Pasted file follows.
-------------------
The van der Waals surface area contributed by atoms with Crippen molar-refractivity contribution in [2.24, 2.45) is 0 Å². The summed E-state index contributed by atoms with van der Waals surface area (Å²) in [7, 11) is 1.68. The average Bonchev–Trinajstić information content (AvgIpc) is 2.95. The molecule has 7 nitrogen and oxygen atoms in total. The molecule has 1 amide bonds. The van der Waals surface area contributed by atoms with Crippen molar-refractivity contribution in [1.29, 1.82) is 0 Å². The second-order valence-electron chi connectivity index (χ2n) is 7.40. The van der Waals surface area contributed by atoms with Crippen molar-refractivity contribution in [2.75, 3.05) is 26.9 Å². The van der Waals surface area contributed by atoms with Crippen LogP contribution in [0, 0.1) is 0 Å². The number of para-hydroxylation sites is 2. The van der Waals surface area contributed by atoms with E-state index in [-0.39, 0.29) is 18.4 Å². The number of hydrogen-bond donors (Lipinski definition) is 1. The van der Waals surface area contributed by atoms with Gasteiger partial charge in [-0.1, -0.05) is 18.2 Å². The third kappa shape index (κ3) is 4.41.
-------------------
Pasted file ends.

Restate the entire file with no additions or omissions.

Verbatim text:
The van der Waals surface area contributed by atoms with Crippen molar-refractivity contribution in [2.24, 2.45) is 0 Å². The summed E-state index contributed by atoms with van der Waals surface area (Å²) in [7, 11) is 1.68. The average Bonchev–Trinajstić information content (AvgIpc) is 2.95. The molecule has 7 nitrogen and oxygen atoms in total. The molecule has 1 amide bonds. The van der Waals surface area contributed by atoms with Crippen molar-refractivity contribution in [1.29, 1.82) is 0 Å². The second-order valence-electron chi connectivity index (χ2n) is 7.40. The van der Waals surface area contributed by atoms with Crippen molar-refractivity contribution in [2.75, 3.05) is 26.9 Å². The van der Waals surface area contributed by atoms with Crippen LogP contribution in [0, 0.1) is 0 Å². The number of para-hydroxylation sites is 2. The van der Waals surface area contributed by atoms with E-state index in [-0.39, 0.29) is 18.4 Å². The number of hydrogen-bond donors (Lipinski definition) is 1. The van der Waals surface area contributed by atoms with Gasteiger partial charge in [-0.1, -0.05) is 18.2 Å². The third kappa shape index (κ3) is 4.41.